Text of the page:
Price Stability?

Yeah.

30 thoughts on “Price Stability?

  1. I am surprised the green line is not a straight flat line even though its trend is a straight line. when you look at the price of gold in dollars the blue line will translate into the green in a one to one relationship. It is not important if we call the oil currency a dollar or a dinar or Yakaka (I made this up) the correlation will be the same. Even if we make Gold the price of oil, there will not be enough physical gold to be used to trade with and we will have to resort to creating a derivative of some sort (fake gold) to pay for oil. Even in the case of having enough physical gold we will still have to pay with promissory notes and not the actual gold itself.

    • I hear this argument a lot – that there is not enough physical gold to facilitate trade as the population is too big now.. but I still don’t really get this. Surely the whole point of price discovery (in an unrigged market!) is that the commodity will be automatically revalued by the market to take account of demand from the population for trade and actual existant physical amount? So each person may have physically less of the commodity, but the commodity will be worth more per unit of mass/volume, thus ensuring that there can never be too little to represent the total ‘wealth’ that you need it to.

      Perhaps you are saying that there is not enough to mint pure coins with so that people can carry them? But then surely the gold can be alloyed with say copper so that coins can be made..? Hell, today we could probably even make notes that have say a gram of physical gold interwoven in the paper. With modern measuring technology and manufacturing tolerances we could probably take it down to the milli or micro gram and thus ensure that everyone has access to gold for trade…

      just thinking out loud really…

      • I hear this argument a lot – that there is not enough physical gold to facilitate trade as the population is too big now.

        I hear it so often that sometimes I see it in places where it isn’t.

        The bottom line is that in order to back all the financial assets created in this fiat bubble, gold would have to be upvalued to $36,000 an ounce.

        The thing is, as I’ve explained before, gold alone is not a cure, because gold can be securitised and fractionally multiplied, and bubbles can still form as they did prior to 1929. Possible cures we might look at are an equity-only debt system, or a much lower (or full) reserve requirement. The first (much is quite similar to Islamic finance) is most interesting by far.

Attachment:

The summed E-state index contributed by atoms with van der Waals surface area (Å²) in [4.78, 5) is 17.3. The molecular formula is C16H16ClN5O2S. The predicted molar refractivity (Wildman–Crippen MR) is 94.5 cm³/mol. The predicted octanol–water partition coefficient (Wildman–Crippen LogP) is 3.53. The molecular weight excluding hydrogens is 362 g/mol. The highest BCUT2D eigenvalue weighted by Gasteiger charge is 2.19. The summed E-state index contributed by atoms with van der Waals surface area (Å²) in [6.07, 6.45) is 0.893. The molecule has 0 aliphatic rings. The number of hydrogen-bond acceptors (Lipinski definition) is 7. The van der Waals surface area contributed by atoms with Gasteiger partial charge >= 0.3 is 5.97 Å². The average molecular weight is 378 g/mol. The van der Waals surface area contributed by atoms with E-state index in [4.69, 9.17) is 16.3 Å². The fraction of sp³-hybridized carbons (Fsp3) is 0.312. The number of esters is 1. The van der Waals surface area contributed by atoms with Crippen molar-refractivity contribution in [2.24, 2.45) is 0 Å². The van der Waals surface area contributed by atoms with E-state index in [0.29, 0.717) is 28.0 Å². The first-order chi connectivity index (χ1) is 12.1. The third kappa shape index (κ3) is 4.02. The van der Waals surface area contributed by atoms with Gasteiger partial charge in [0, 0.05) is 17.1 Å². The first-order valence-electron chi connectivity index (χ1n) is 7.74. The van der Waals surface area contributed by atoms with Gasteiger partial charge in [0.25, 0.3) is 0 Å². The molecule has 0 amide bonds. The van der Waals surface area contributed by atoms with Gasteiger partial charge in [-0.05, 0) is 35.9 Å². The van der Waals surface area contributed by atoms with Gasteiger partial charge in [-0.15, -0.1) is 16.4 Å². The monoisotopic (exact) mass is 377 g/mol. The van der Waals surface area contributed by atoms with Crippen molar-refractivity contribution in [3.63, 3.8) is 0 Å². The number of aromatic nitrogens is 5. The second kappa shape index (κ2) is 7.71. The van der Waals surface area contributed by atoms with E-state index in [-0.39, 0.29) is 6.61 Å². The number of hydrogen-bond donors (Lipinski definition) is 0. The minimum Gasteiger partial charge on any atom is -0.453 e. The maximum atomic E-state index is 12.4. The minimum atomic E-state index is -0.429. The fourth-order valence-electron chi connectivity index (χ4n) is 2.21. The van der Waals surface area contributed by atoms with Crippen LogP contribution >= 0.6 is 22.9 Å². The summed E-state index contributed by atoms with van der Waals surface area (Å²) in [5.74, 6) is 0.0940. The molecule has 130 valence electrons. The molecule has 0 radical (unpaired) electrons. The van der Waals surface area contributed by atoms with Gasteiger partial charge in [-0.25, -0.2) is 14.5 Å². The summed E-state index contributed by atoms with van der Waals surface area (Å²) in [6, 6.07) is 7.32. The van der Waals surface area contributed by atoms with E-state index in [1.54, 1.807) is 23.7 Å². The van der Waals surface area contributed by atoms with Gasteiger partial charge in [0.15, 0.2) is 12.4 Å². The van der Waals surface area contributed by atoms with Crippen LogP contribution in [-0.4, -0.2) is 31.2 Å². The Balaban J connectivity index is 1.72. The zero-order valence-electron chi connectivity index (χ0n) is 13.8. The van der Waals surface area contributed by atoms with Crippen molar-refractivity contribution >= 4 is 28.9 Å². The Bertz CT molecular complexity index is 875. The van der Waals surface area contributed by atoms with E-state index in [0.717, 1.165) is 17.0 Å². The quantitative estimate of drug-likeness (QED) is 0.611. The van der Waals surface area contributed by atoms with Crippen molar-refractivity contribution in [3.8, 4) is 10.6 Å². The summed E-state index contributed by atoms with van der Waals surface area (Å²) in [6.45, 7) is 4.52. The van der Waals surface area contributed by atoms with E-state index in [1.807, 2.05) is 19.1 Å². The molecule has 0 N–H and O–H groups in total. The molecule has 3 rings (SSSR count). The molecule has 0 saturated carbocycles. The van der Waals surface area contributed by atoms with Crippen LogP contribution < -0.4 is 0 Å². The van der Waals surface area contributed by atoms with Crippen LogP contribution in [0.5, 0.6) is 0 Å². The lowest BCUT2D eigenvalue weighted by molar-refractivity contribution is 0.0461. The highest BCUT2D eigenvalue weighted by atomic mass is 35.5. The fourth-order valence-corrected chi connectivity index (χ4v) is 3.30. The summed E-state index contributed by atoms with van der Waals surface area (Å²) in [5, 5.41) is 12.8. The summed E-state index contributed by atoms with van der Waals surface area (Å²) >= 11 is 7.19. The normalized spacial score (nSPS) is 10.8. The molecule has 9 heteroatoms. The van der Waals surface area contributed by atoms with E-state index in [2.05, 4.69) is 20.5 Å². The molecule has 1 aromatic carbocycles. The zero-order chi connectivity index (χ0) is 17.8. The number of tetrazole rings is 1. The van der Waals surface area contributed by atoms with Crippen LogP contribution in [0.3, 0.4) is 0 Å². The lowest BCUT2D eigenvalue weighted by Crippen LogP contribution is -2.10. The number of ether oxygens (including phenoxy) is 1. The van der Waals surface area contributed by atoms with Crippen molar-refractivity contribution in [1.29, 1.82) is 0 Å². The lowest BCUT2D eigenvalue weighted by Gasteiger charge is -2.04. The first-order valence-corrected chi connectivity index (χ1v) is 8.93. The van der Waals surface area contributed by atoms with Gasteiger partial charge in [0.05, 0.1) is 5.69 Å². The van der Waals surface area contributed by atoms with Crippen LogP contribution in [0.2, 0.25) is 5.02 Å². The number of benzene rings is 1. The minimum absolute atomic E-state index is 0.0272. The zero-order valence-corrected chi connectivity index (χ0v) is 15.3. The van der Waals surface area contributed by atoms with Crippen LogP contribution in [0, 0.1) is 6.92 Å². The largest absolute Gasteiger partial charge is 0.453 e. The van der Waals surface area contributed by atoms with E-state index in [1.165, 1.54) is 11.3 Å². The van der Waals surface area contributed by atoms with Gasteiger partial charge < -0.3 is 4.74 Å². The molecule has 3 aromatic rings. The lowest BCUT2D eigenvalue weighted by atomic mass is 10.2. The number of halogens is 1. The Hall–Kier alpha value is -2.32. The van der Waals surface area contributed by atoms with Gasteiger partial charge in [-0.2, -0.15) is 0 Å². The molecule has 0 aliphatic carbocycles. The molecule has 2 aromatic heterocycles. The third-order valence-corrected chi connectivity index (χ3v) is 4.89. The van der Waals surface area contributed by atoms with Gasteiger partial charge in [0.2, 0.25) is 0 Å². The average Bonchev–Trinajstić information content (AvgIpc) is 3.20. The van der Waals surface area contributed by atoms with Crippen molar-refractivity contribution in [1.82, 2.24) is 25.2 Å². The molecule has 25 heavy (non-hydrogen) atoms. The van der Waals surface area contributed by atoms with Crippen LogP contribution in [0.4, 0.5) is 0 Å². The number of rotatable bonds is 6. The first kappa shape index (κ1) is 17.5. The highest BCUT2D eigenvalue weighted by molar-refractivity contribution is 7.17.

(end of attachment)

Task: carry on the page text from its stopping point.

• The amount of physical gold does not matter. The fact that it is relatively fixed is what is important. This means inflation would be virtually zero. When productivity increased there would be deflation. The normal would be deflation, not inflation.

          This is a important distinction, deflation favors consumers, inflation favors producers. Capital users prefer inflation for two main reasons;

          1. They borrow millions and prefer to pay back loans in “soft” deflated dollars.

          2. The wealth distribution shifts in their favor because they can raise prices at will whereas the average worker gets a raise once a year. See gas prices.

          The argument that there is not enough physical is ludicrous. Since when did the amount of money produce real wealth?

          Real wealth is enhanced by sound money. Fiat creates misallocation of resources and theft by those with access to new money. Legal theft.

          The way to end “bubbles” is to have 100% fractional reserve banking.

          And if you want more flexibility, which I think is a good idea, use silver for reserves also. There is your limited supply of money with flexibility.

        • Deflation helps consumers and savers. We need deflation. We need savings and the liquidation of malinvestments. Deflation is good, it means the markets are correcting, and if that means some businesses go under, that’s the price we pay for inflating the money supply.

      • The CPI is a bogus fabrication and arbitrary. It is used to justify printing money, nothing more. In a normal economy when full employment is reached and productivity increases there should be deflation. This is normal for thousands of years. The Fed uses this deflation as a bogeyman and a excuse to print, providing stolen counterfeit money to the usual thiefs, Wall Street bankers and the federal government.

        I do not take seriously “economists” that do not understand the fundamentals of sound money and banking. If you do not understand what happens when counterfeit “new liquidity” money is injected into the economy how in the hell can you call yourself a economist?

        Money, Sound and Unsound by Joseph Salerno is a must read. Murray Rothbard, von Mises.

        • Salerno’s taxonomy of deflation is useful work, but he misses the fact that each kind of deflation (he identifies four) has precisely the same effect in a modern fractional banking system: debt-deflation, making debt harder to repay, and so raising the prospect of a deflationary spiral.